A month after I declared my rice-reduction plan, I'm happy to say that I've lost 6 lbs. Slowly but surely, I was able to drop to 170lbs naturally, i.e. no use of diet pills or contraptions bought from HSN. My routine consisted of cutting my rice-portions in half, walking the threadmill 30mins 2 times a week, and sometimes playing basketball and badminton (whatever is available) once a week.
But the real reason for it all is the rice-reduction. I still munched on Granny Goose, Ube ice cream, Piknik Ketchup Fries, and the occassional Burger King value meal but cutting the rice was really the main contributor of the weight-loss.
I have to say that it's really difficult. As you know we Pinoys are known for having a hearty serving of rice during meals, and I'm no exception ---until now. Case in point, the Adobo Sulipan of Pancake House can be depressing to eat if there's still half-rice not to be touched coupled with the missus looking into having tasty portions of it with her Classic Pancakes. *sigh*
I'm targetting to reach 166lbs by end of May so that means loosing at least 4 more pounds or a total of 10lbs since I started. Slowly but surely, I hope to get my BMI normalized and, more importantly, show my 6-pack which I haven't seen since 3rd year high school.
…almost in unison.
It was a wonderful experience.
As for those who didn’t believe that Manny will win, I give you caution. For if Manny sends his deadly left-punch to your face, you will feel, in the words of Manny Pacquiao,
My personal ranking of Top10 Tapsilog venues in the Philippines:
9. Heaven N' Eggs
7. I Have 2 Eggs (along T. Morato; yup there IS such a place)
6. _____ <--that resto in UP Mall(?)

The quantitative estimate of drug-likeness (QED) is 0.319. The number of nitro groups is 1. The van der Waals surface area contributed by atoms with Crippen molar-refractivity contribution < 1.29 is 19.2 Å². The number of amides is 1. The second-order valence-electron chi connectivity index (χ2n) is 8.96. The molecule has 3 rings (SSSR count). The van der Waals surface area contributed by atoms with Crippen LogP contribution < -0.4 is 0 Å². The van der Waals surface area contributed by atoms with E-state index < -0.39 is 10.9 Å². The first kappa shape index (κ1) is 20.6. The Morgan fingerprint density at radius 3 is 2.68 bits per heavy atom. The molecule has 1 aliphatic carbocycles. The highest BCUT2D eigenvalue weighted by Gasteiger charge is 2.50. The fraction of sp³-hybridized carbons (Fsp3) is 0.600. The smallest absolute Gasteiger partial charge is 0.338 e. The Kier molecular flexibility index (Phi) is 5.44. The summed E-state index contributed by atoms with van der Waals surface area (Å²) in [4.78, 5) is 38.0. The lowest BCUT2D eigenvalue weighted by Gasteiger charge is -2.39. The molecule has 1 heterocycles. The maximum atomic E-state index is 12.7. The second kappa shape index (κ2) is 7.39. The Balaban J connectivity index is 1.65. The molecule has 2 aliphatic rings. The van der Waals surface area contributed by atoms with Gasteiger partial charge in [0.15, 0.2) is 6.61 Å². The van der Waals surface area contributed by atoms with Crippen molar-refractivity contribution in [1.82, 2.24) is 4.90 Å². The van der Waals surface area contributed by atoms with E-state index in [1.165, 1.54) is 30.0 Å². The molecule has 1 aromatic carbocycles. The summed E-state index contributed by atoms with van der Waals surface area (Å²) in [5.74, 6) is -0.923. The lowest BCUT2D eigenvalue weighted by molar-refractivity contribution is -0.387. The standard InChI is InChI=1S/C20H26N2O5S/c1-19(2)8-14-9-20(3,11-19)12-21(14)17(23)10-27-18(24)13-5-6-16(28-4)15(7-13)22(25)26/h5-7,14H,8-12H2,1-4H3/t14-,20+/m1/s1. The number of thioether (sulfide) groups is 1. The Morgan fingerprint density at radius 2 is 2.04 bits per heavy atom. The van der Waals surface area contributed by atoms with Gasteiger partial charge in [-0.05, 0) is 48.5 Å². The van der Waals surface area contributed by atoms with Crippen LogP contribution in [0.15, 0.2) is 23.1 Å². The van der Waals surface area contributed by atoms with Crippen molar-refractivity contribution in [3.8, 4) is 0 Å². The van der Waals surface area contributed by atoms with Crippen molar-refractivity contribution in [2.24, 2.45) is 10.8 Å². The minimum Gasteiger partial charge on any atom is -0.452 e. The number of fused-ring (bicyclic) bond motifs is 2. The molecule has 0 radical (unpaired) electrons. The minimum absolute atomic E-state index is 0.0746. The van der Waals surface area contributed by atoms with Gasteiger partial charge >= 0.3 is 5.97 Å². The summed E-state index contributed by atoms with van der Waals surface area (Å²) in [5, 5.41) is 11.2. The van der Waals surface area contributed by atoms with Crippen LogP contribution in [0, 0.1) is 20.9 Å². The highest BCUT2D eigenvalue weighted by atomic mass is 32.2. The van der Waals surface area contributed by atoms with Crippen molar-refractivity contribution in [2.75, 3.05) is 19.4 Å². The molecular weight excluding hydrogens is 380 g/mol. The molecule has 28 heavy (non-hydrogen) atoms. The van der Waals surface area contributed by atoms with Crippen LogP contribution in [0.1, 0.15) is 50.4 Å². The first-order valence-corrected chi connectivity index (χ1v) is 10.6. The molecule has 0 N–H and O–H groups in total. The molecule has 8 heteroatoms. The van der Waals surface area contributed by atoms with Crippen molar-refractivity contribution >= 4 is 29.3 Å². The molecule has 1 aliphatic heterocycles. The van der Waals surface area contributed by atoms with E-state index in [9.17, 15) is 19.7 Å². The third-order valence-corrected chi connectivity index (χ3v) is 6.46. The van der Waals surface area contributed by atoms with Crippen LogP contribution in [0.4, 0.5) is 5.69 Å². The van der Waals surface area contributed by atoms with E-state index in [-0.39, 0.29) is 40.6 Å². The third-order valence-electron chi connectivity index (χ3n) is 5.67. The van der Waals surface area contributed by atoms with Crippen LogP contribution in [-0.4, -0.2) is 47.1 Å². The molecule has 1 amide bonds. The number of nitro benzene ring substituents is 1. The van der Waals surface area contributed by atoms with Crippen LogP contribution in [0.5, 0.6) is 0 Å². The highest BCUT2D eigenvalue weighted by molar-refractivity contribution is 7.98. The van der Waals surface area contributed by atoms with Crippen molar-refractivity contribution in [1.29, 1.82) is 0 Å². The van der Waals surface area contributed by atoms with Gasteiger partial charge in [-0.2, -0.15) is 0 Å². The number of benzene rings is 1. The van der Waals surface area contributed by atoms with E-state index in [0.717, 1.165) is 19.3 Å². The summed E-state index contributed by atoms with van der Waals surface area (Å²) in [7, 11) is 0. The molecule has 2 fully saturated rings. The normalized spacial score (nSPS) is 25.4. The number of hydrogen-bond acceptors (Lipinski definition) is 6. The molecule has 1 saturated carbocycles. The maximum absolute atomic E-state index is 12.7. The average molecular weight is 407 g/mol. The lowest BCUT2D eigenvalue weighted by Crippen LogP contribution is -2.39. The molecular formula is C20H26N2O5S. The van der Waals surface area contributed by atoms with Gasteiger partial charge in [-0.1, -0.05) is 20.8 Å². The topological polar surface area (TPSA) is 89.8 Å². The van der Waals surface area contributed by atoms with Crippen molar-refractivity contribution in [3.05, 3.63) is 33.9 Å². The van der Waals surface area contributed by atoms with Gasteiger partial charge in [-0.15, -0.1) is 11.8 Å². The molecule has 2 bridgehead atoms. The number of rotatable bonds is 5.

3. Pancake House
2. Sinangag Express
And my number one choice:
"Maundy Thursday" is the traditional name for this day in England. It is therefore the usual name also in English-speaking Protestant Churches that originated in that country and even in some that originated in Scotland, although the Scottish Book of Common Prayer uses the name "Holy Thursday". Other English-speaking Protestant Churches, such as the Lutheran, use both "Maundy Thursday" and "Holy Thursday". Among Roman Catholics, except in England, the usual English name for the day is "Holy Thursday", in line with the name used in major Romance Languages. Presumably these modern names came into being before the Catholic Church changed the pagan names of the days of the week in Latin.
The word Maundy is derived through Middle English, and Old French mandé, from the Latinmandatum, the first word of the phrase "Mandatum novum do vobis ut diligatis invicem sicut dilexi vos" ( A new commandment I give unto you, That ye love one another; as I have loved you), the statement by Jesus in the Gospel of John (13:34) by which Jesus explained to the Apostles the significance of his action of washing their feet. The phrase is used as the antiphon sung during the "Mandatum" ceremony of the washing of the feet, which may be held during Mass or at another time as a separate event, during which a priest or bishop (representing Christ) ceremonially washes the feet of others, typically 12 persons chosen as a cross-section of the community.